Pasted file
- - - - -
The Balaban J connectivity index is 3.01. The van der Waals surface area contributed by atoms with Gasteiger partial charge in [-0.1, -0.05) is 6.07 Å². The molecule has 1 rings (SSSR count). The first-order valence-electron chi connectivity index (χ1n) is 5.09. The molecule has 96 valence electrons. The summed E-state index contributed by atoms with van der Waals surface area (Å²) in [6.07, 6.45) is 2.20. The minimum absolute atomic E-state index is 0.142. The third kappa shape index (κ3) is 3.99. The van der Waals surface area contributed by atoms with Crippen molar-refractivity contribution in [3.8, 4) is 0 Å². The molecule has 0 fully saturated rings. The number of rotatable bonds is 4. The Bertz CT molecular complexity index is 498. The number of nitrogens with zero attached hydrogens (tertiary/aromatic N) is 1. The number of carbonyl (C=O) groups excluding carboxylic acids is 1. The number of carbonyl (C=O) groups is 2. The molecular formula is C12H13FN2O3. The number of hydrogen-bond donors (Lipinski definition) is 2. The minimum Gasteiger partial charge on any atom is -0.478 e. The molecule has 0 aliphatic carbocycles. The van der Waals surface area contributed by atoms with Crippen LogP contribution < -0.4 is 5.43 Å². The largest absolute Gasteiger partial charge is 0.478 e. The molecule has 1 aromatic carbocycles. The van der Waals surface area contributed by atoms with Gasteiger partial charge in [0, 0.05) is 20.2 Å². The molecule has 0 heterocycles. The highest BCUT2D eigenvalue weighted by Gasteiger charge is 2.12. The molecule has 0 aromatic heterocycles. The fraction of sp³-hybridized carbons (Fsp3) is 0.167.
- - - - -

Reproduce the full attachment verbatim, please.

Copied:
The Balaban J connectivity index is 3.01. The van der Waals surface area contributed by atoms with Gasteiger partial charge in [-0.1, -0.05) is 6.07 Å². The molecule has 1 rings (SSSR count). The first-order valence-electron chi connectivity index (χ1n) is 5.09. The molecule has 96 valence electrons. The summed E-state index contributed by atoms with van der Waals surface area (Å²) in [6.07, 6.45) is 2.20. The minimum absolute atomic E-state index is 0.142. The third kappa shape index (κ3) is 3.99. The van der Waals surface area contributed by atoms with Crippen molar-refractivity contribution in [3.8, 4) is 0 Å². The molecule has 0 fully saturated rings. The number of rotatable bonds is 4. The Bertz CT molecular complexity index is 498. The number of nitrogens with zero attached hydrogens (tertiary/aromatic N) is 1. The number of carbonyl (C=O) groups excluding carboxylic acids is 1. The number of carbonyl (C=O) groups is 2. The molecular formula is C12H13FN2O3. The number of hydrogen-bond donors (Lipinski definition) is 2. The minimum Gasteiger partial charge on any atom is -0.478 e. The molecule has 0 aliphatic carbocycles. The van der Waals surface area contributed by atoms with Crippen LogP contribution < -0.4 is 5.43 Å². The largest absolute Gasteiger partial charge is 0.478 e. The molecule has 1 aromatic carbocycles. The van der Waals surface area contributed by atoms with Gasteiger partial charge in [0, 0.05) is 20.2 Å². The molecule has 0 heterocycles. The highest BCUT2D eigenvalue weighted by Gasteiger charge is 2.12. The molecule has 0 aromatic heterocycles. The fraction of sp³-hybridized carbons (Fsp3) is 0.167.